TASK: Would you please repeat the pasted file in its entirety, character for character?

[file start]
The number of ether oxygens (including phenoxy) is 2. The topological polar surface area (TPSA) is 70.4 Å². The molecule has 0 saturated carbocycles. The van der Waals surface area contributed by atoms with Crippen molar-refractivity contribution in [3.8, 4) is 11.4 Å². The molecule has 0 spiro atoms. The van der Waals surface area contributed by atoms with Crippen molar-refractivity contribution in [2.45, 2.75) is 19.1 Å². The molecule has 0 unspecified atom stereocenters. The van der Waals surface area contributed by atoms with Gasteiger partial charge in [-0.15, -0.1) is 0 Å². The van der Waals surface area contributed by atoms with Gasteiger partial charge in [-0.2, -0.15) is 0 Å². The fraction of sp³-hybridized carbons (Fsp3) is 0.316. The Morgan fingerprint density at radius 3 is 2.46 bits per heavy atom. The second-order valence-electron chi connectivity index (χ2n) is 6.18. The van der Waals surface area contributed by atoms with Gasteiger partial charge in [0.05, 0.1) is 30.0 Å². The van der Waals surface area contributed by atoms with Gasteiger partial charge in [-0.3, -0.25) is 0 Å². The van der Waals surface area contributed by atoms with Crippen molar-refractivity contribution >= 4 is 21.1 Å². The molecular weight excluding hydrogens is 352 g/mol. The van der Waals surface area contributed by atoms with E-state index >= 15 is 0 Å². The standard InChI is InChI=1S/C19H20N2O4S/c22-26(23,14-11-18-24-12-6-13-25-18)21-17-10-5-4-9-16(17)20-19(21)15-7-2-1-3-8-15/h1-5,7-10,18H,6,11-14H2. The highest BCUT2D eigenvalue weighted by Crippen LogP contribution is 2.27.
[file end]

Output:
The number of ether oxygens (including phenoxy) is 2. The topological polar surface area (TPSA) is 70.4 Å². The molecule has 0 saturated carbocycles. The van der Waals surface area contributed by atoms with Crippen molar-refractivity contribution in [3.8, 4) is 11.4 Å². The molecule has 0 spiro atoms. The van der Waals surface area contributed by atoms with Crippen molar-refractivity contribution in [2.45, 2.75) is 19.1 Å². The molecule has 0 unspecified atom stereocenters. The van der Waals surface area contributed by atoms with Gasteiger partial charge in [-0.15, -0.1) is 0 Å². The van der Waals surface area contributed by atoms with Gasteiger partial charge in [-0.2, -0.15) is 0 Å². The fraction of sp³-hybridized carbons (Fsp3) is 0.316. The Morgan fingerprint density at radius 3 is 2.46 bits per heavy atom. The second-order valence-electron chi connectivity index (χ2n) is 6.18. The van der Waals surface area contributed by atoms with Gasteiger partial charge in [0.05, 0.1) is 30.0 Å². The van der Waals surface area contributed by atoms with Gasteiger partial charge in [-0.3, -0.25) is 0 Å². The van der Waals surface area contributed by atoms with Crippen molar-refractivity contribution >= 4 is 21.1 Å². The molecular weight excluding hydrogens is 352 g/mol. The van der Waals surface area contributed by atoms with E-state index >= 15 is 0 Å². The standard InChI is InChI=1S/C19H20N2O4S/c22-26(23,14-11-18-24-12-6-13-25-18)21-17-10-5-4-9-16(17)20-19(21)15-7-2-1-3-8-15/h1-5,7-10,18H,6,11-14H2. The highest BCUT2D eigenvalue weighted by Crippen LogP contribution is 2.27.